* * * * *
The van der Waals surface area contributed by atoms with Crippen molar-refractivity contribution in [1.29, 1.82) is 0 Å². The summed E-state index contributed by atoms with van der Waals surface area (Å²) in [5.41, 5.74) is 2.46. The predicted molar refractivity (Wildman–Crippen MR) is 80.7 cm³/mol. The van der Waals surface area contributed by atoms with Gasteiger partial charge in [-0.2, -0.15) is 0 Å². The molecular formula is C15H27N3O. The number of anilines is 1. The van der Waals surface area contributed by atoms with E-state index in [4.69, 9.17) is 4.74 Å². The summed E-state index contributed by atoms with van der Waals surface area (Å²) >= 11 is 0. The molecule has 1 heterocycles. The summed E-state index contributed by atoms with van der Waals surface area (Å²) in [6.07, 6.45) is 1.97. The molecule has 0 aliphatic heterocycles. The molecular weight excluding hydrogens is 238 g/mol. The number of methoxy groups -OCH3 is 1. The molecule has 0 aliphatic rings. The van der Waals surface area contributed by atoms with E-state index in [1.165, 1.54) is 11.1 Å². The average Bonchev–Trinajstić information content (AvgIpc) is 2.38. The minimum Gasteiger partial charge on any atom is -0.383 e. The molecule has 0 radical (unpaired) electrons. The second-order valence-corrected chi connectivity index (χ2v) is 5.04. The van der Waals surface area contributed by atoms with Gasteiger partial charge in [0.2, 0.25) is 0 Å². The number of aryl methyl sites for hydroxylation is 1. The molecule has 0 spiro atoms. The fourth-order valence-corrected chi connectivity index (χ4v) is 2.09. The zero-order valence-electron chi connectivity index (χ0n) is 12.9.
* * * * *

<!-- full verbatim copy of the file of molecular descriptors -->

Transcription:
The van der Waals surface area contributed by atoms with Crippen molar-refractivity contribution in [1.29, 1.82) is 0 Å². The summed E-state index contributed by atoms with van der Waals surface area (Å²) in [5.41, 5.74) is 2.46. The predicted molar refractivity (Wildman–Crippen MR) is 80.7 cm³/mol. The van der Waals surface area contributed by atoms with Gasteiger partial charge in [-0.2, -0.15) is 0 Å². The molecular formula is C15H27N3O. The number of anilines is 1. The van der Waals surface area contributed by atoms with E-state index in [4.69, 9.17) is 4.74 Å². The summed E-state index contributed by atoms with van der Waals surface area (Å²) >= 11 is 0. The molecule has 1 heterocycles. The summed E-state index contributed by atoms with van der Waals surface area (Å²) in [6.07, 6.45) is 1.97. The molecule has 0 aliphatic heterocycles. The molecular weight excluding hydrogens is 238 g/mol. The number of methoxy groups -OCH3 is 1. The molecule has 0 aliphatic rings. The van der Waals surface area contributed by atoms with E-state index in [1.165, 1.54) is 11.1 Å². The average Bonchev–Trinajstić information content (AvgIpc) is 2.38. The minimum Gasteiger partial charge on any atom is -0.383 e. The molecule has 0 radical (unpaired) electrons. The second-order valence-corrected chi connectivity index (χ2v) is 5.04. The van der Waals surface area contributed by atoms with Gasteiger partial charge in [0.2, 0.25) is 0 Å². The number of aryl methyl sites for hydroxylation is 1. The molecule has 0 spiro atoms. The fourth-order valence-corrected chi connectivity index (χ4v) is 2.09. The zero-order valence-electron chi connectivity index (χ0n) is 12.9.